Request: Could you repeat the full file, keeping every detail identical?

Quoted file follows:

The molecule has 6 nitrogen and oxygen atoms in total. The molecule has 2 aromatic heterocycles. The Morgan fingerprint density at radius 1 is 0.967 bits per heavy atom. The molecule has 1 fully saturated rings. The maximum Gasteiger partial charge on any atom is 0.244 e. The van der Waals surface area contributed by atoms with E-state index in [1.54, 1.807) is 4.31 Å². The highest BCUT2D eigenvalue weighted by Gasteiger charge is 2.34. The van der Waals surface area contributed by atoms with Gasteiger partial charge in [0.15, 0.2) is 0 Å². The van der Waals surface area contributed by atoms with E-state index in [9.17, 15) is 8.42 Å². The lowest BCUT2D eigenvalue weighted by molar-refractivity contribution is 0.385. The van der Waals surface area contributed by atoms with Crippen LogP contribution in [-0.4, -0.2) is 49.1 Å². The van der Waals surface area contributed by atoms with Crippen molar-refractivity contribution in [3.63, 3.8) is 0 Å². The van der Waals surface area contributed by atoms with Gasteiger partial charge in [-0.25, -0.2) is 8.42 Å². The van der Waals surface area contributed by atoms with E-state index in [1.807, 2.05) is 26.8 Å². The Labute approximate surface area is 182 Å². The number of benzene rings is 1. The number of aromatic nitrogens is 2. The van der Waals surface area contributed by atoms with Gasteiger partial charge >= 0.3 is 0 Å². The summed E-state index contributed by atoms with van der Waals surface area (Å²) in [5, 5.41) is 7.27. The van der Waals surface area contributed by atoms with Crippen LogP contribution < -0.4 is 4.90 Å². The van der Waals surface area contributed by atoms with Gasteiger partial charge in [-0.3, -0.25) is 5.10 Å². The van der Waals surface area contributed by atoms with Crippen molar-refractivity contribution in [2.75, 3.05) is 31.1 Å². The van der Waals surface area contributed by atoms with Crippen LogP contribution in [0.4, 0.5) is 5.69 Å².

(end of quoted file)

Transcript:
The molecule has 6 nitrogen and oxygen atoms in total. The molecule has 2 aromatic heterocycles. The Morgan fingerprint density at radius 1 is 0.967 bits per heavy atom. The molecule has 1 fully saturated rings. The maximum Gasteiger partial charge on any atom is 0.244 e. The van der Waals surface area contributed by atoms with E-state index in [1.54, 1.807) is 4.31 Å². The highest BCUT2D eigenvalue weighted by Gasteiger charge is 2.34. The van der Waals surface area contributed by atoms with Gasteiger partial charge in [0.15, 0.2) is 0 Å². The van der Waals surface area contributed by atoms with E-state index in [9.17, 15) is 8.42 Å². The lowest BCUT2D eigenvalue weighted by molar-refractivity contribution is 0.385. The van der Waals surface area contributed by atoms with Crippen LogP contribution in [-0.4, -0.2) is 49.1 Å². The van der Waals surface area contributed by atoms with Crippen molar-refractivity contribution in [3.63, 3.8) is 0 Å². The van der Waals surface area contributed by atoms with Gasteiger partial charge in [-0.25, -0.2) is 8.42 Å². The van der Waals surface area contributed by atoms with E-state index in [1.807, 2.05) is 26.8 Å². The Labute approximate surface area is 182 Å². The number of benzene rings is 1. The number of aromatic nitrogens is 2. The van der Waals surface area contributed by atoms with Gasteiger partial charge >= 0.3 is 0 Å². The summed E-state index contributed by atoms with van der Waals surface area (Å²) in [5, 5.41) is 7.27. The van der Waals surface area contributed by atoms with Crippen LogP contribution < -0.4 is 4.90 Å². The van der Waals surface area contributed by atoms with Gasteiger partial charge in [-0.3, -0.25) is 5.10 Å². The van der Waals surface area contributed by atoms with Crippen molar-refractivity contribution in [2.75, 3.05) is 31.1 Å². The van der Waals surface area contributed by atoms with Crippen LogP contribution in [0.4, 0.5) is 5.69 Å².